How to Fix Holes and Tears

taiko skin tear hole head stitches
--Photo by Gendo Taiko

If your taiko head looks like this, it's over. Stop using it. 

This is a picture of a 100% handmade, makeshift shime drum (as you can tell from the flimsiness of the base). 

Turned out the skins weren't too strong either, resulting in tears. As you can also see, the skin underwent several surgical procedures to try to bring it back to normal, but with limited success. When a drum head tears, or you get a hole in it, you'll never recover the sound, and you won't be able to tighten it as hard. Hence the need to replace it.

However, there are times when buying/making a brand new head isn't an easy option, and if possible, you want to continue using the torn head. Full recovery is impossible, but you can give it some first-aid care if you want to salvage it. 

Here's what you need: 

1. Twine (synthetic or natural, stronger the better)
2. Stitching needle (strong one used for leathers)
3. Leather punch 
4. Wet towel

With those items, you can stitch your head back together again. Here's how to do it: 
1. Using a towel, wet the area that contains the tear. You want to avoid wetting the entire head, focus just on the area around the tear. Wet it until the area becomes soft and flexible. You may need to let the towel sit on the area for a while for it to be sufficiently moist.

2. Using a leather punch with holes that match the width of your needle/twine, punch holes along both sides of the tear. Punch holes so that they are spaced evenly, and no more than 1cm away from each other. 

3. Thread the twine into your needle, and begin stitching. Make a nice strong knot on your first stitch to keep the thread in place.

4. While threading, pull the twine tight so that gap of the tear closes. Be careful though- pull too strong and you might cause another tear. If the skin is sufficiently wet, it shouldn't require much strength.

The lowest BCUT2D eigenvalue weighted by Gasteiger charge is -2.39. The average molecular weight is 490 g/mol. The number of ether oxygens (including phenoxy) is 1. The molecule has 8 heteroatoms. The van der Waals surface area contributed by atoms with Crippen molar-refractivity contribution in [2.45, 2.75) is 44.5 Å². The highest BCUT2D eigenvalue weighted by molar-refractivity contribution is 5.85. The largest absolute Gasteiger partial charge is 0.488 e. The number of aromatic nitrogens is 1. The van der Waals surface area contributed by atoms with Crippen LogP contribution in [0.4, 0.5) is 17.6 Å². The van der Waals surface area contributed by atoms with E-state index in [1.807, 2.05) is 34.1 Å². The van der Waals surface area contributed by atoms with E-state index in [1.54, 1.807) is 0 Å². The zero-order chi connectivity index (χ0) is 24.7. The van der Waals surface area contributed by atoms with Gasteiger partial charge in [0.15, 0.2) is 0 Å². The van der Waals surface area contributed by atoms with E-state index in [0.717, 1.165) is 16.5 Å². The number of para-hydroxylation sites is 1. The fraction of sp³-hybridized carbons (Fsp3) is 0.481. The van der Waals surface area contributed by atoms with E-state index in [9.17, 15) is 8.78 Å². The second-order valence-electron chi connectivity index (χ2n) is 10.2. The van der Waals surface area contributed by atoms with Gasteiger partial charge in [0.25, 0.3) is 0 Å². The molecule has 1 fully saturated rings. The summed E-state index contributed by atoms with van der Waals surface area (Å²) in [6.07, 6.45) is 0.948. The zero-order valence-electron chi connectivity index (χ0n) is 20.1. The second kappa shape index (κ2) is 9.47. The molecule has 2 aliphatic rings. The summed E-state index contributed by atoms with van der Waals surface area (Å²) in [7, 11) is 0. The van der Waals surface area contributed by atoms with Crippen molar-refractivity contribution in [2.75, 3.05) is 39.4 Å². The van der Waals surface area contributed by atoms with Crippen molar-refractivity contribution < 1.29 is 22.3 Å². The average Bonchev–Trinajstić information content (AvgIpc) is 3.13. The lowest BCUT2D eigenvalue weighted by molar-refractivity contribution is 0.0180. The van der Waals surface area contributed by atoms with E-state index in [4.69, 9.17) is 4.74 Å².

5. After the final hole, tie the twine in such a way that the thread doesn't come loose. I usually tie it tight to one of the previous stitches. 

6. Now you're done with the stitching. Let the skin air dry for a few days and you'll be good to go. 

And that's it.

Note: You can't use the stitched head for playing any more (it'll mess with the stitches, and it simply won't sound good). Keep the stitched head on the back side (non-playing side). It can't be used for playing anymore, but without it, you can't tighten the shime drum, so it'll still serve a purpose.


  1. I say that drum in the picture above still has a lot of character left in it. If it were a small hole, say 3-5 cm in diameter, could you not just make a patch from an old drum head skin and glue it on with some kind of epoxy (as if you were patching a punctured tire tube)?

  2. That's absolutely an option. I've done it before, I should have mentioned it in the post. I found that stitching a patch on is stronger than epoxy, however- specially if you tighten your shime drums tight. It should definitely work for smaller holes though. Thanks for the tip.

  3. Thank YOU - very much!

  4. Amazing photo. That head looks like it's been through a war. And then another war.
    I've seen, believe it or not, fiberglass patches used on small holes. I've never done it, but I've played on a drum that has a fiberglass patch. The head even still plays, though with less resonance. Just don't hit the patch, not because of concerns of breaking it, but because it sounds like tapping on plastic.

  5. Awesome, thanks for the tip! If you don't mind, I'll put that up in my next post. I've made taiko bases (do) out of fiberglass, but haven't used them on the skins. See no reason why they wouldn't work. Thanks again.

  6. Anonymous1:06 AM

    I have used Tear-aid Type A repair tape from an outdoor shop and it works well for an emergency repair.